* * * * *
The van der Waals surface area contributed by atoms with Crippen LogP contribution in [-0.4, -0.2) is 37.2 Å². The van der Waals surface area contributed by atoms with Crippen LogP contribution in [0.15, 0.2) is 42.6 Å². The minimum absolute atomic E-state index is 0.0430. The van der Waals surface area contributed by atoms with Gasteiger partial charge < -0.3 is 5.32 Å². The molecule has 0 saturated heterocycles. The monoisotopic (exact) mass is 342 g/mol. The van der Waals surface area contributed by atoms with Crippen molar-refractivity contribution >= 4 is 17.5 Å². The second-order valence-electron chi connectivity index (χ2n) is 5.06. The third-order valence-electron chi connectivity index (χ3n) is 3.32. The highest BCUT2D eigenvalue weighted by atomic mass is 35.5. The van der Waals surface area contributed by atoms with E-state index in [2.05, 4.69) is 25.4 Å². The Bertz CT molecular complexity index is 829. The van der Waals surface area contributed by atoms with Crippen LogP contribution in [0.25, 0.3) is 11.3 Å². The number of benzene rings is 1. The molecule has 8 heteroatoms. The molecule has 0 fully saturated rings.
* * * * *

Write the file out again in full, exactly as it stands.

The van der Waals surface area contributed by atoms with Crippen LogP contribution in [-0.4, -0.2) is 37.2 Å². The van der Waals surface area contributed by atoms with Crippen LogP contribution in [0.15, 0.2) is 42.6 Å². The minimum absolute atomic E-state index is 0.0430. The van der Waals surface area contributed by atoms with Gasteiger partial charge < -0.3 is 5.32 Å². The molecule has 0 saturated heterocycles. The monoisotopic (exact) mass is 342 g/mol. The van der Waals surface area contributed by atoms with Crippen molar-refractivity contribution >= 4 is 17.5 Å². The second-order valence-electron chi connectivity index (χ2n) is 5.06. The third-order valence-electron chi connectivity index (χ3n) is 3.32. The highest BCUT2D eigenvalue weighted by atomic mass is 35.5. The van der Waals surface area contributed by atoms with E-state index in [2.05, 4.69) is 25.4 Å². The Bertz CT molecular complexity index is 829. The van der Waals surface area contributed by atoms with Crippen LogP contribution in [0.25, 0.3) is 11.3 Å². The number of benzene rings is 1. The molecule has 8 heteroatoms. The molecule has 0 fully saturated rings.